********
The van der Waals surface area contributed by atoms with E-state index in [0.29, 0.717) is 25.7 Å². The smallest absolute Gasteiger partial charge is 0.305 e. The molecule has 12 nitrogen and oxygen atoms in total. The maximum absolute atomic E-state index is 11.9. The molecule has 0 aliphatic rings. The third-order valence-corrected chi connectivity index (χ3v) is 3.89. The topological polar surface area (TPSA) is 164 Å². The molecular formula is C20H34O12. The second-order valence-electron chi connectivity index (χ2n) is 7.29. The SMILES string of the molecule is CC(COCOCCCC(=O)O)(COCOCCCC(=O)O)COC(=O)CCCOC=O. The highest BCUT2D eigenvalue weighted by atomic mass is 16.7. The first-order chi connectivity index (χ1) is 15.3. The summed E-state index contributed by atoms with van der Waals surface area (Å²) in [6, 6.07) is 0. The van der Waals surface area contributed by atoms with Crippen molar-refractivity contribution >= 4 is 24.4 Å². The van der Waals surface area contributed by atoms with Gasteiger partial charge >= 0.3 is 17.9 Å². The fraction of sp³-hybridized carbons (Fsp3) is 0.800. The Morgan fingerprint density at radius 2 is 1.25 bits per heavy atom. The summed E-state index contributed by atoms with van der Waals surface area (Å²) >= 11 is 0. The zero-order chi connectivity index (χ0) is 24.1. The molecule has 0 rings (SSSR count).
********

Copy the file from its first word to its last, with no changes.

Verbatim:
The van der Waals surface area contributed by atoms with E-state index in [0.29, 0.717) is 25.7 Å². The smallest absolute Gasteiger partial charge is 0.305 e. The molecule has 12 nitrogen and oxygen atoms in total. The maximum absolute atomic E-state index is 11.9. The molecule has 0 aliphatic rings. The third-order valence-corrected chi connectivity index (χ3v) is 3.89. The topological polar surface area (TPSA) is 164 Å². The molecular formula is C20H34O12. The second-order valence-electron chi connectivity index (χ2n) is 7.29. The SMILES string of the molecule is CC(COCOCCCC(=O)O)(COCOCCCC(=O)O)COC(=O)CCCOC=O. The highest BCUT2D eigenvalue weighted by atomic mass is 16.7. The first-order chi connectivity index (χ1) is 15.3. The summed E-state index contributed by atoms with van der Waals surface area (Å²) in [6, 6.07) is 0. The van der Waals surface area contributed by atoms with Crippen molar-refractivity contribution >= 4 is 24.4 Å². The van der Waals surface area contributed by atoms with Gasteiger partial charge >= 0.3 is 17.9 Å². The fraction of sp³-hybridized carbons (Fsp3) is 0.800. The Morgan fingerprint density at radius 2 is 1.25 bits per heavy atom. The summed E-state index contributed by atoms with van der Waals surface area (Å²) >= 11 is 0. The zero-order chi connectivity index (χ0) is 24.1. The molecule has 0 rings (SSSR count).